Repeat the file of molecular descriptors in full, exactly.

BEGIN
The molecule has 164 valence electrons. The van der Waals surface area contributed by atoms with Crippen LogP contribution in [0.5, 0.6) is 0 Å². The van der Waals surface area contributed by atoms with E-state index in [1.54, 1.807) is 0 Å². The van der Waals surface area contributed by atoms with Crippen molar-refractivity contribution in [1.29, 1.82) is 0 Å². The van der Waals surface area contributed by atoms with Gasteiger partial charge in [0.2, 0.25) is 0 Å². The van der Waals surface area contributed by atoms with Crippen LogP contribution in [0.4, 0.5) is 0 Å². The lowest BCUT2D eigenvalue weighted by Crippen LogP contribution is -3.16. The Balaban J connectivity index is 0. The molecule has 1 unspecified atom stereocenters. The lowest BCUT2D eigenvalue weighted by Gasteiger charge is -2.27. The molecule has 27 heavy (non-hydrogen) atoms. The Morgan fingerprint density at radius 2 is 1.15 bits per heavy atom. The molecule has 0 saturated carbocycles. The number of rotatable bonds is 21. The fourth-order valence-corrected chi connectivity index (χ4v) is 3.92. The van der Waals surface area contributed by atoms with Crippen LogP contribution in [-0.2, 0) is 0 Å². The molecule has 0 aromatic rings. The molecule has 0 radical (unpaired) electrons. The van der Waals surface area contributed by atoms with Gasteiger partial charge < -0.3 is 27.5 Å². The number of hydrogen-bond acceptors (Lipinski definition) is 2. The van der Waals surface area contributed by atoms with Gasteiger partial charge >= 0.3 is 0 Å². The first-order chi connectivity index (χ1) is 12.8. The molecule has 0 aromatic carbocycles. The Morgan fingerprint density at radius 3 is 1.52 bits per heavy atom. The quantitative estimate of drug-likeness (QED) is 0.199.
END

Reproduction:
The molecule has 164 valence electrons. The van der Waals surface area contributed by atoms with Crippen LogP contribution in [0.5, 0.6) is 0 Å². The van der Waals surface area contributed by atoms with E-state index in [1.54, 1.807) is 0 Å². The van der Waals surface area contributed by atoms with Crippen molar-refractivity contribution in [1.29, 1.82) is 0 Å². The van der Waals surface area contributed by atoms with Gasteiger partial charge in [0.2, 0.25) is 0 Å². The van der Waals surface area contributed by atoms with Crippen LogP contribution in [0.4, 0.5) is 0 Å². The lowest BCUT2D eigenvalue weighted by Crippen LogP contribution is -3.16. The Balaban J connectivity index is 0. The molecule has 1 unspecified atom stereocenters. The lowest BCUT2D eigenvalue weighted by Gasteiger charge is -2.27. The molecule has 27 heavy (non-hydrogen) atoms. The Morgan fingerprint density at radius 2 is 1.15 bits per heavy atom. The molecule has 0 saturated carbocycles. The number of rotatable bonds is 21. The fourth-order valence-corrected chi connectivity index (χ4v) is 3.92. The van der Waals surface area contributed by atoms with Crippen LogP contribution in [-0.2, 0) is 0 Å². The molecule has 0 aromatic rings. The molecule has 0 radical (unpaired) electrons. The van der Waals surface area contributed by atoms with Gasteiger partial charge < -0.3 is 27.5 Å². The number of hydrogen-bond acceptors (Lipinski definition) is 2. The van der Waals surface area contributed by atoms with Gasteiger partial charge >= 0.3 is 0 Å². The first-order chi connectivity index (χ1) is 12.8. The molecule has 0 aromatic carbocycles. The Morgan fingerprint density at radius 3 is 1.52 bits per heavy atom. The quantitative estimate of drug-likeness (QED) is 0.199.